CHINA HERITAGE QUARTERLY China Heritage Project, The Australian National University ISSN 1833-8461
No. 24, December 2010


Ernst Boerschmann's China

Fig.1 Water-quelling beast 鎮水獸 at the Fen River 汾河, Taiyuan 太原, Shanxi province. Photograph: Ernst Boerschmann

We end the year 2010 with a focus on Ernst Boerschmann's archive of photographic images of late-imperial China. During his extensive travels in the Qing Empire on the eve of revolutionary change a century ago Boerschmann chronicled, as well as artistically captured, a world of buildings, landscapes and sights with an exacting eye, as well as with subtlety and unique grace. This issue of China Heritage Quarterly recollects his achievement in both words and in image, as well as offering a meditation on the significance of this photographer and architectural historian's work in understanding China, and its conflicted heritage, today. We are also very fortunate to be able to introduce the Research Project on Ernst Boerschmann at Berlin University of Technology under the direction of Eduard Kögel.

In T'ien Hsia we expand our own archive on New Sinology by reproducing the Inaugural Lecture of Professor Liu Ts'un-yan 柳存仁, presented at The Australian National University on 5 October 1966, and by publishing the description of a project initiated by Carolyn Cartier and Tim Oakes, 'Vast Land of Borders'. The Shanghai historian and cultural critic Xu Jilin 许纪霖 offers sombre personal reflections on China's 'examination hell' and its broader meaning, while a decade-old essay by the Editor is reproduced here as a prelude to more concerted thoughts and reflections on a century of revolution, reaction and reform in China that will feature in our issues in 2011, the anniversary year of the momentous 1911 Xinhai Revolution (Xinhai Geming 辛亥革命).

In the Articles section we update readers on the Long Bow Appeal, offer an account of the re-imagined (and heavily engineered) heritage of Qujiang 曲江 in the city of Xi'an 西安 and revisit the fate of the Forbidden City in the Cultural Revolution. Duncan Campbell recollects the monumental effort of Zhu Yizun 朱彝尊 to create an encyclopaedic account of the Qing dynastic capital during its eighteenth-century heyday, while considering a cheerless encounter with the city that has replaced it.

New Scholarship features a report on a symposium on Qing gardens and a research note on the currency of the term the 'Qianlong Garden' (Qianlong Huayuan 乾隆花園). We are also delighted to publish a series of translations related to calligraphy from the remarkable Song essayist, statesman and poet Ouyang Xiu 歐陽修.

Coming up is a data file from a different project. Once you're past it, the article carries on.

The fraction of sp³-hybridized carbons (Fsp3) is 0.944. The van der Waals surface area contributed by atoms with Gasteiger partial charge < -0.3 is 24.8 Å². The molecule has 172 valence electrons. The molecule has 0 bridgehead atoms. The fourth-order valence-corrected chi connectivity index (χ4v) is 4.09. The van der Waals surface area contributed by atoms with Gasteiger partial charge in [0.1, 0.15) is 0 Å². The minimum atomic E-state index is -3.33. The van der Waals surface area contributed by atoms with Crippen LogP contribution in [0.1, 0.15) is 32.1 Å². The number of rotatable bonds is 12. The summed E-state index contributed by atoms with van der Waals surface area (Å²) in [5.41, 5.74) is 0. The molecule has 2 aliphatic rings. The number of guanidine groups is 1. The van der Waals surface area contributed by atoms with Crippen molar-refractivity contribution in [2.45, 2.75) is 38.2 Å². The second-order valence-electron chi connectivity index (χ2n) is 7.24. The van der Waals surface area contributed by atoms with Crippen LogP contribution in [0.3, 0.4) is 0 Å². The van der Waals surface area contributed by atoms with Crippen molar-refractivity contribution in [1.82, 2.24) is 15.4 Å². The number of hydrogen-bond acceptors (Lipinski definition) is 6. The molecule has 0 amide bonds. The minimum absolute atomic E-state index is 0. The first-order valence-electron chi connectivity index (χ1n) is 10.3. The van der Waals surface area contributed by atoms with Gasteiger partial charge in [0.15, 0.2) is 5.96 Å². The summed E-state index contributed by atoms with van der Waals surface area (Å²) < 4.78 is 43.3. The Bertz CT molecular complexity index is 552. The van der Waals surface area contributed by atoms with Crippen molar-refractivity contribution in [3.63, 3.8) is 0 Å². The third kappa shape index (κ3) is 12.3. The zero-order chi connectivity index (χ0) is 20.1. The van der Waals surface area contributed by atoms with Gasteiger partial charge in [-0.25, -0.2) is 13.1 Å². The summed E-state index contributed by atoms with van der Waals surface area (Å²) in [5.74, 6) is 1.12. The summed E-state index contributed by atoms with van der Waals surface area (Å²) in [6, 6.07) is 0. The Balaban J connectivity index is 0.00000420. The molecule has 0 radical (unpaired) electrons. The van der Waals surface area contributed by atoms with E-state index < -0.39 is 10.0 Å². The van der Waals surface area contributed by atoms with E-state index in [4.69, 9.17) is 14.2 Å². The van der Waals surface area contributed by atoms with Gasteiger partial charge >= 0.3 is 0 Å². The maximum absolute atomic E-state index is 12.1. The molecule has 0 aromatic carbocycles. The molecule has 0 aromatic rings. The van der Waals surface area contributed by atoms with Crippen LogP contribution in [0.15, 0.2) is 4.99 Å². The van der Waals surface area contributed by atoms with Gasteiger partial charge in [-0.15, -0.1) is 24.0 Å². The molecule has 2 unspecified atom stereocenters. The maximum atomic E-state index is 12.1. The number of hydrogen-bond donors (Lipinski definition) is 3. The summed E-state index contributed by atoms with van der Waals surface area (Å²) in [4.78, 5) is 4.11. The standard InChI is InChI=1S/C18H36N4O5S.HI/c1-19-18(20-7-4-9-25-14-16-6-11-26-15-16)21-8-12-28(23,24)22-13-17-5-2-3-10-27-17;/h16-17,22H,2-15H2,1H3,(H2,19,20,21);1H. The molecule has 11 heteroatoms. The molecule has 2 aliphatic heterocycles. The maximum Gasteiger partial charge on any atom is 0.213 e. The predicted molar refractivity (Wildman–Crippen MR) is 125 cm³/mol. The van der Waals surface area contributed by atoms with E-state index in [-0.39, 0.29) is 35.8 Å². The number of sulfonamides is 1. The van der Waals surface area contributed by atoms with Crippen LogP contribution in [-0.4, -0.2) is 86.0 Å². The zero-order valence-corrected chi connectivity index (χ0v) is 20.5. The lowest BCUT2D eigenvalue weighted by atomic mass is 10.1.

I am grateful to Nancy Berliner of the Peabody Essex Museum in Salem, Massachusetts, for guiding us to the work of Eduard Kögel in Berlin. My thanks also to Daniel Sanderson for his assistance in editing, design and layout, as well as for his suggestion that we add further readings and links at the end of our articles. Another new development in this issue is the introduction of an RSS feed to which readers can subscribe by following the link at the top of the page.

In conclusion, I would like to acknowledge the Australian Research Council which, through a Federation Fellowship awarded to me in 2005, has for the past five years supported a range of research, fieldwork and publishing ventures, including post-doctoral work, the research of PhD scholars and other academics, related to Beijing, its history and modern China. That fellowship formally came to an end in December 2010, although related research and publishing plans will continue to bear fruit over the following years. More details related to the fellowship and its results will be made available 'in due season'.

—Geremie R. Barmé, The Editor


Redologist Extraordinaire Zhou Ruchang's 周汝昌 Demise

Seasonal Blossoms and Three Friends in Winter: Lois Conner at the Met

Official Ban on Phoney Provenance Stories

The Growing Great Wall

The Great Wall East and West

The Chinese Internet: Individual Expression and Collective Suppression

An Ancient Chinese Kitchen